They also made a nice alarm function Sekonda in the 70s, plus a succession of chunky case automatics. Budget £70-£80 for a nice example. You also see some late 70s and 1980s UK Sekonda watches, complete with their distinctive red watch boxes for sale sometimes. Always worth considering as an everyday vintage watch.

seiko 5 1

4. Seiko 5 Auto

The new Seiko 5 automatics are a better watch. There we said it, but it’s true. Modern machine tools and robot quality control on parts production all help to make a new Seiko 5 at £220-ish a bargain, compared to older models.

That said, if you want a vintage Japanese watch with a variety of eye-catching coloured dials, plus relaibility, then the vintage Seiko 5 models deliver. True, they need that mad shaking from side-to-side for 20 times or so to get going – you can’t wind them. But once running they tend to ekep going – and spare parts are plentiful and cheap.

So if you want to learn a little bit about watch repair, then the Seiko 5 is another great choice. Buy a job lot of non-runners and you’ll probably figure out how to get something working again. Even if it does just tick over for 3 hours or so before stopping.

There are some crazy prices being asked on ebay for some nice Seiko 5 watches. It’s also wise to steer clear of refurbished dial Indian models – these often have suffered a hard life, and a new lick of paint doesn’t mean that the movement has been thoroughly cleaned and oiled properly. The typical price of £16 is a clue as to the quality of these watches.

So spend £50-£75 and get yourself a nice, looked after Seiko 5. You’ll find it’s light on the wrist, takes abuse all day long, and just keeps ticking.

Have fun – be lucky!



Britpop Genius: Richard Loftus & Old England Watches

Strange to think that way back in the late 1960s Accurist was arguably the dominant mid-market watch brand in the UK, with Timex, Smiths-Ingersoll taking much of the bread `n’ butter customers and the Swiss brands like Omega, Rolex, Garrard, Heuer and many more competing for the posher end. The genius that help give Accurist a huge market share, and export plenty of watches around the world, was Richrd Loftus.

At just 23 he was busy selling pop art design watches that captured the Sgt Pepper Swingin’ London vibe of the era. Big, bold colours on the dials, plastic and synthetic straps not old fashioned bracelets – this guy was doing Swatch before the Swiss caught on in the 80s.

Twiggy wore an Old England wristwatch, the Beatles, Liz Taylor and royal rebel Princess Anne managed to strap one on inbetween horse riding competitions – allegedly. The times were groovy and Loftus was busy designing a beach watch in 1968, which he described as being `ultrasonically sealed in plastic, so it’s waterproof, with a synthetic strap that just hooks onto the watch case.’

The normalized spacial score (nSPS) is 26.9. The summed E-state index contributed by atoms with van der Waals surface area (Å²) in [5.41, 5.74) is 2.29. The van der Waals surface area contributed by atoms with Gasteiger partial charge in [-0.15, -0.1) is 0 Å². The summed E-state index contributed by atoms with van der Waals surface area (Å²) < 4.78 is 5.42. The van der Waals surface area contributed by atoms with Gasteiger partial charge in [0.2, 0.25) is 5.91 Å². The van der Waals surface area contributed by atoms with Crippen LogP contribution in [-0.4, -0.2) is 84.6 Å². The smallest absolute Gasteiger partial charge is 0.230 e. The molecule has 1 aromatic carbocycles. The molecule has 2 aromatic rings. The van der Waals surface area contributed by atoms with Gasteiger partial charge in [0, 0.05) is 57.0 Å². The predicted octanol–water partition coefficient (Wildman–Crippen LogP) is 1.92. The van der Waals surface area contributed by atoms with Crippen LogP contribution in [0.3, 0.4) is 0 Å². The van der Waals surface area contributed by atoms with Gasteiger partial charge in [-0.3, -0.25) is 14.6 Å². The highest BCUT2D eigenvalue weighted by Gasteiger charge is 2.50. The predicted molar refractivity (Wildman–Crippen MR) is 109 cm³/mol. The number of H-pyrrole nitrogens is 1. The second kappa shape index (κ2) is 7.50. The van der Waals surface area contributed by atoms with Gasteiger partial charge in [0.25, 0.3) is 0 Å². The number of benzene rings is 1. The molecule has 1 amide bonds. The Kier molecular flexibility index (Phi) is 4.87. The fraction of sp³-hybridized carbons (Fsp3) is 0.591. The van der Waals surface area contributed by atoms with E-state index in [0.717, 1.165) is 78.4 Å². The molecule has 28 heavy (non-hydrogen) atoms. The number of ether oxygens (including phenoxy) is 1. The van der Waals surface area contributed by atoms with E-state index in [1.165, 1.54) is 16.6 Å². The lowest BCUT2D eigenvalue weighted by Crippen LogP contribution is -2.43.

Here’s an example, still with its original strap -which incidentally smells of fag smoke! How do I know? Well I bought it last year and its Ronda 17 jewel movement still keeps decent time, inside that see-thru case. Despite the tobacco smell imbued within the strap, I don’t think this watch escaped from the jewellers shop for about 10 years, as it’s in remarkably good nick for something made circa 1969-70. Similar to many `UFO’ dial designs, it is quite chunky, with a 42mm case, excluding crown.

The thing I love about this watch is that it still looks fresh, modern and different, 50 years later. The red second hand and deep dished silver-grey dial face catch the eye, and the beefy winding crown does a great job of setting the hands and adding power to the spring, via the stem that’s gripped tight in the plastic sleeve for water resistance. Like the Tissot/Lanco Project 2000 Autolub, the movement is designed as a sealed for life bit of tech – I like that thinking, it makes the watch practical.

OK, I’ll admit that the Ronda 17 jewel movement lacks the sheer elegance of a comparable ETA, Omega or Buren from the late 60s, but the rubies catch the eye nicely and it’s worth a look for a budget movement. Always fascinating to see old school technology in action.

Cheers Old England, we miss you. Yes, I know someone bought and revived the brand name, but it isn’t really a go-getting British watchmaking company is it? Times change. By the way if you fancy buying this watch the cost is £65 including Royal Mail special delivery UK mainland. Paypal accepted. Cannot accept card payments over the phone sadly.

See the Richard Loftus video interview from way back when;